Nearly half of the home child- care providers in the county are unlicensed and therefore breaking the law, according to Moffat County Child Care Providers Association President Paula Reed.
That's something she wants to change.
Members of the organization are starting a campaign to get all unlicensed providers the training needed to be legal, thus avoiding a possible $10,000 fine from the state.
Reed estimated there are between 12 and 20 unlicensed providers in Moffat County compared to the 20 who are licensed.
"We'd like very much to get them licensed and get them to be a part of our group," association member and pre-licensing course teacher Janet Martinez said.
Reed said providers are permitted to care for the children in one family. But if he or she is watching more than one family of kids, the adult must take about 28 hours of courses to become certified by the state.
Each provider may care for eight children, two of whom are kindergarten or older and six of whom are preschoolers, with a maximum of two under the age of 2.
Often, parents have no idea if the person watching their child is a licensed provider, according to Reed.
"They don't usually ask," she said. "They get a list from Social Services and it doesn't say if they're licensed or not."
Reed noted the Department of Social Services distributes a list of all providers in Moffat County, with no indication of qualifications.
The cost to become licensed is just over $100, plus an annual fee of about $22. The Workforce Investment Act, organized by the Craig Workforce Center, offers to pay these fees for providers on public assistance or who meet the income guidelines.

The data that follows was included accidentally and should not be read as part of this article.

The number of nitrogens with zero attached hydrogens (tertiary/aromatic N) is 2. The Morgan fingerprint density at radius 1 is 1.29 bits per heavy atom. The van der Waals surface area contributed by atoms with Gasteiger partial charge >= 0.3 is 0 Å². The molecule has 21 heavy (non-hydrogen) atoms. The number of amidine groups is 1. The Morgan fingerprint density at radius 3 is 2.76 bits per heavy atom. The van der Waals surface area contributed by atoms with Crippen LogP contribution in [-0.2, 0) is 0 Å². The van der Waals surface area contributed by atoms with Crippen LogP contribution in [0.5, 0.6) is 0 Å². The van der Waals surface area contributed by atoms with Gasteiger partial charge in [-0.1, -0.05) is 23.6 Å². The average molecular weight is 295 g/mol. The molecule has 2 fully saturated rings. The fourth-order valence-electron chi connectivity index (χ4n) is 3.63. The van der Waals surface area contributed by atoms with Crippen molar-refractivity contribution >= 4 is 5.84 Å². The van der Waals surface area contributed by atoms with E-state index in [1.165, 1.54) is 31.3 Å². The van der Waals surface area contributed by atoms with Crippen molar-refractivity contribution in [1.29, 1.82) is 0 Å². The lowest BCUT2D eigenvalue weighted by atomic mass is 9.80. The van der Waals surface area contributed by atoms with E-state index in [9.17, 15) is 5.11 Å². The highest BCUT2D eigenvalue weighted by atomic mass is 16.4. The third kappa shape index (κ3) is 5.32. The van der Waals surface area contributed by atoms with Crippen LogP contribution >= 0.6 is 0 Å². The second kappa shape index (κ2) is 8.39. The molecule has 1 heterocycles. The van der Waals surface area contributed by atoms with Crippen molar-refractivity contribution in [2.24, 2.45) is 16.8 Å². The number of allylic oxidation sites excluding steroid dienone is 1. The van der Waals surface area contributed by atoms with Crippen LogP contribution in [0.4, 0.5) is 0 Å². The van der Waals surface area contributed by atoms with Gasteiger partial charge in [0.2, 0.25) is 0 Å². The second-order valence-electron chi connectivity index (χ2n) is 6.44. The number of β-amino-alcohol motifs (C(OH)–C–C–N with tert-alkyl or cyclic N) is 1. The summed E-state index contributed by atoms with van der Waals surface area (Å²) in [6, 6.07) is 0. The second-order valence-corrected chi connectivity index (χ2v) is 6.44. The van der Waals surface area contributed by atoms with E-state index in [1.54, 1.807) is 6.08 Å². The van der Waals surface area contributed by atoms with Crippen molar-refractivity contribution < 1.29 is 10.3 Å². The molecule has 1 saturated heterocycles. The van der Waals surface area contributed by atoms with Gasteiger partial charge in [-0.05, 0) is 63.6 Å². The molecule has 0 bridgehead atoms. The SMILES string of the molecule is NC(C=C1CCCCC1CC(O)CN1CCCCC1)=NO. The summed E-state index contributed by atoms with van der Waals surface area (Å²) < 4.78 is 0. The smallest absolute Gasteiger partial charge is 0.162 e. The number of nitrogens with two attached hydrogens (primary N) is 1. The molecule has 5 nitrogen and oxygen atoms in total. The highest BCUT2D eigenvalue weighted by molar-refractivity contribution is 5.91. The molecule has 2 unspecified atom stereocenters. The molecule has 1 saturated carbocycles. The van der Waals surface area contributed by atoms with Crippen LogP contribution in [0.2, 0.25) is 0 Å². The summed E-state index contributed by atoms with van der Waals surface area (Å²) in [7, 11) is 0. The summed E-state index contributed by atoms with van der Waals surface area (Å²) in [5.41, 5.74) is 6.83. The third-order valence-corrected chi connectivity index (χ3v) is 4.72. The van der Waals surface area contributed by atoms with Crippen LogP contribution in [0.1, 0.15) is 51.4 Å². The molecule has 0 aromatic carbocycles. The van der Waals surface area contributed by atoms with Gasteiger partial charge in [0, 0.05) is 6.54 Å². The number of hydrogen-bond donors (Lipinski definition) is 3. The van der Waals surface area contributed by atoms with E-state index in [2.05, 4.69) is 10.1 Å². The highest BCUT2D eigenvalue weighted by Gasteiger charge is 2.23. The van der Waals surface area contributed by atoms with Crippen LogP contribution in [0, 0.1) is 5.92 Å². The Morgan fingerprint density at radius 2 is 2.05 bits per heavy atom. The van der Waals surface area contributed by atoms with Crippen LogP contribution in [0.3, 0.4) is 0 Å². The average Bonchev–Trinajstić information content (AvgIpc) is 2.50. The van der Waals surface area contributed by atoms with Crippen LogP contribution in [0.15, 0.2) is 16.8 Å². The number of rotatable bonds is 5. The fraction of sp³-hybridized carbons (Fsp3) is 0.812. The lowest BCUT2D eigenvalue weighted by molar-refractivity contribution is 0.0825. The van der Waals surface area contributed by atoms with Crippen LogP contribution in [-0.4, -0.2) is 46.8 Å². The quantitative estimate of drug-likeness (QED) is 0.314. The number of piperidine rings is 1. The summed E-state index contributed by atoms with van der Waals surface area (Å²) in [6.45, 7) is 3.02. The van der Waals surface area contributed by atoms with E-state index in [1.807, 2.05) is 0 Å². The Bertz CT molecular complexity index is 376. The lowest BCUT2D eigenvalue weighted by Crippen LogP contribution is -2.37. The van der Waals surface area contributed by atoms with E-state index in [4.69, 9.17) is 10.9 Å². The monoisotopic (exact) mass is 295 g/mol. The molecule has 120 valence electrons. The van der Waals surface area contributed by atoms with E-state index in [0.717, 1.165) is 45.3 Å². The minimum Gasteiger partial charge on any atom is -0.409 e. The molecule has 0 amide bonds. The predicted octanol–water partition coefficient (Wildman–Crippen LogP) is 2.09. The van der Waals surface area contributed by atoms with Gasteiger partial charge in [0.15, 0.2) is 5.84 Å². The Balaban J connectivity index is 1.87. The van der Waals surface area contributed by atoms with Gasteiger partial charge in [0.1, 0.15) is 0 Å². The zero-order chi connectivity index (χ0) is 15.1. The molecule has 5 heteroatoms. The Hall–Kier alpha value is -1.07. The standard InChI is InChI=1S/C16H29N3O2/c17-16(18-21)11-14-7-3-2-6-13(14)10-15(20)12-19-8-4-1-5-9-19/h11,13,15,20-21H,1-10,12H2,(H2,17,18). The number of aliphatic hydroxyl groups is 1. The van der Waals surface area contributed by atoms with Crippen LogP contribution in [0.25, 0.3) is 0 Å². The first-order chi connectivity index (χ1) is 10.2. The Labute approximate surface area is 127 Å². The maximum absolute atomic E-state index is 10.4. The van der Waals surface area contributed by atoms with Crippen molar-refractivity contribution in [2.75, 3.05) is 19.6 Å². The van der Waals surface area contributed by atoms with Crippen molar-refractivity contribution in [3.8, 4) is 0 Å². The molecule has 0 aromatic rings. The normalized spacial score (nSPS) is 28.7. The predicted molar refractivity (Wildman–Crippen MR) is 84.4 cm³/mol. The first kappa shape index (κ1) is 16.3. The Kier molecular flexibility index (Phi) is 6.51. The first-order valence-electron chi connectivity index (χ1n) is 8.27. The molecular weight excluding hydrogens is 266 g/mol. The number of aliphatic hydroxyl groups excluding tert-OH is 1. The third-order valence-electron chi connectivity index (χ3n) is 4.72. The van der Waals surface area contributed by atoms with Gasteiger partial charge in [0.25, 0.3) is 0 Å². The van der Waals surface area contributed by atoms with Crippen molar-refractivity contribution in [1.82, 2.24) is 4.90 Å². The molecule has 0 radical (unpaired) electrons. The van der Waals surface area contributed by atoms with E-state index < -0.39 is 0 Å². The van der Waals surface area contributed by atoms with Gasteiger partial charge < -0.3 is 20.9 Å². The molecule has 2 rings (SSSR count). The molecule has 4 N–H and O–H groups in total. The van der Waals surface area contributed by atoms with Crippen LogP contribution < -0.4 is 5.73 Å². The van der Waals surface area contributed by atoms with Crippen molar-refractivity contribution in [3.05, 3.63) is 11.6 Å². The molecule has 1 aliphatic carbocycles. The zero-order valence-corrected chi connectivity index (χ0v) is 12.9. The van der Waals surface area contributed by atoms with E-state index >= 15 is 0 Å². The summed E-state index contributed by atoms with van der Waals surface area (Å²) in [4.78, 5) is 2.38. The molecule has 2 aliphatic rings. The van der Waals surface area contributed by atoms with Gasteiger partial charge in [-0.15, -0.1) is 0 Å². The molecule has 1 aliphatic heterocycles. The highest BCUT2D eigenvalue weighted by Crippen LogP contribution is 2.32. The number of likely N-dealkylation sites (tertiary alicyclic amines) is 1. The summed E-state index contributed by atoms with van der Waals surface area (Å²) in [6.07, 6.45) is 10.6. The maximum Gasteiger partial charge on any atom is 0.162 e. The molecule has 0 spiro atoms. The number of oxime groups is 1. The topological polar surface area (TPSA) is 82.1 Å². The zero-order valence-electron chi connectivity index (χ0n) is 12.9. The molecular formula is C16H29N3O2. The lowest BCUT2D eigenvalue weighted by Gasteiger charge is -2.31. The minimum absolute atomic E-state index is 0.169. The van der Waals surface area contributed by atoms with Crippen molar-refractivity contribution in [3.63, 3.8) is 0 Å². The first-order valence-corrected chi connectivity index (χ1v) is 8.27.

"If parents aren't licensed, it's a safety risk to the parents who leave their (children) there," Employment Specialist Michelle Henderson said.
That's why she thinks it's so important to help out providers who may be delaying taking courses for financial reasons.
Reed agreed it's not safe for a child-care provider not to be trained.
"You'd know to call 911, but you wouldn't know what to do in the few minutes before the ambulance gets here," she said.
In addition to funds from the investment act, the Family Day Care Rating Scale gives providers an idea of how their home facility measures up. An "excellent" score on a number of comfort and safety factors reflects the ideal situation.
If a provider ranks low on a particular aspect and wants to improve, he or she may receive grant money through the Department of Human Services for classes or equipment that could raise their score. However, only licensed providers qualify.
The Wildwood program can help providers with food costs, ensuring local children are meeting their nutritional needs. With all this economic help, Reed said there's no excuse for providers not to get licensed.
"We don't want to point fingers at them," Reed said. "We want them to get licensed because we want there to be quality care."
Add the number of unlicensed child-care specialists to the current shortage of providers in the area, and Reed said the situation is a difficult one. The most important advice she has for parents is to find a home where they feel comfortable leaving their children and their children feel comfortable being left.
"Parents should make sure that it's a good fit for their kids," Reed said.
Michelle Perry can be reached at 824-7031 or firstname.lastname@example.org.